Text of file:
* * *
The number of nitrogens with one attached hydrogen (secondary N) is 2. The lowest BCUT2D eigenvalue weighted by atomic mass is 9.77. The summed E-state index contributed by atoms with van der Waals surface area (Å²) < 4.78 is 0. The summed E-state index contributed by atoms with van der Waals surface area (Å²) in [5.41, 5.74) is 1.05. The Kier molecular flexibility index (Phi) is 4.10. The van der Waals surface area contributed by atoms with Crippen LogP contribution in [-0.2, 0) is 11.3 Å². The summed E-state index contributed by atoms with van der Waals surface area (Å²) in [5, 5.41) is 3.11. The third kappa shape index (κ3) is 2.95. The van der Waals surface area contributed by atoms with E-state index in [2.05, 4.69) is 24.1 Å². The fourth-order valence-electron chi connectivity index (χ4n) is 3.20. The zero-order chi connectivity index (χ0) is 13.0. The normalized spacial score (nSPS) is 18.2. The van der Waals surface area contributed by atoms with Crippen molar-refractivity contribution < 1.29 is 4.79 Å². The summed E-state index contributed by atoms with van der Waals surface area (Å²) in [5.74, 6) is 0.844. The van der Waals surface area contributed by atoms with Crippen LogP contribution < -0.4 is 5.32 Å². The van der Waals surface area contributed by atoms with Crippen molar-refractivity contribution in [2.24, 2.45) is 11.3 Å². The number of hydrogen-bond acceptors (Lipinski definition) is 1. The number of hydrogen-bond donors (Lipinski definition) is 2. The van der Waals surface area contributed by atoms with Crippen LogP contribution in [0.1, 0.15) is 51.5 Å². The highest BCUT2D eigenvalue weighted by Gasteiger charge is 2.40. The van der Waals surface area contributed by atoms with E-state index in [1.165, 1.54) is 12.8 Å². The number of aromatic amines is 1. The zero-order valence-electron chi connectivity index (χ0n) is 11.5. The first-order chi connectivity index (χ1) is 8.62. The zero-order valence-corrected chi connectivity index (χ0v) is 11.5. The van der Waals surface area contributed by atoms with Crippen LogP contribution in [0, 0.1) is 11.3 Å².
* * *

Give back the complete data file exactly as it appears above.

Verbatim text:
The number of nitrogens with one attached hydrogen (secondary N) is 2. The lowest BCUT2D eigenvalue weighted by atomic mass is 9.77. The summed E-state index contributed by atoms with van der Waals surface area (Å²) < 4.78 is 0. The summed E-state index contributed by atoms with van der Waals surface area (Å²) in [5.41, 5.74) is 1.05. The Kier molecular flexibility index (Phi) is 4.10. The van der Waals surface area contributed by atoms with Crippen LogP contribution in [-0.2, 0) is 11.3 Å². The summed E-state index contributed by atoms with van der Waals surface area (Å²) in [5, 5.41) is 3.11. The third kappa shape index (κ3) is 2.95. The van der Waals surface area contributed by atoms with E-state index in [2.05, 4.69) is 24.1 Å². The fourth-order valence-electron chi connectivity index (χ4n) is 3.20. The zero-order chi connectivity index (χ0) is 13.0. The normalized spacial score (nSPS) is 18.2. The van der Waals surface area contributed by atoms with Crippen molar-refractivity contribution < 1.29 is 4.79 Å². The summed E-state index contributed by atoms with van der Waals surface area (Å²) in [5.74, 6) is 0.844. The van der Waals surface area contributed by atoms with Crippen LogP contribution < -0.4 is 5.32 Å². The van der Waals surface area contributed by atoms with Crippen molar-refractivity contribution in [2.24, 2.45) is 11.3 Å². The number of hydrogen-bond acceptors (Lipinski definition) is 1. The number of hydrogen-bond donors (Lipinski definition) is 2. The van der Waals surface area contributed by atoms with Crippen LogP contribution in [0.1, 0.15) is 51.5 Å². The highest BCUT2D eigenvalue weighted by Gasteiger charge is 2.40. The van der Waals surface area contributed by atoms with E-state index in [1.165, 1.54) is 12.8 Å². The number of aromatic amines is 1. The zero-order valence-electron chi connectivity index (χ0n) is 11.5. The first-order chi connectivity index (χ1) is 8.62. The zero-order valence-corrected chi connectivity index (χ0v) is 11.5. The van der Waals surface area contributed by atoms with Crippen LogP contribution in [0, 0.1) is 11.3 Å².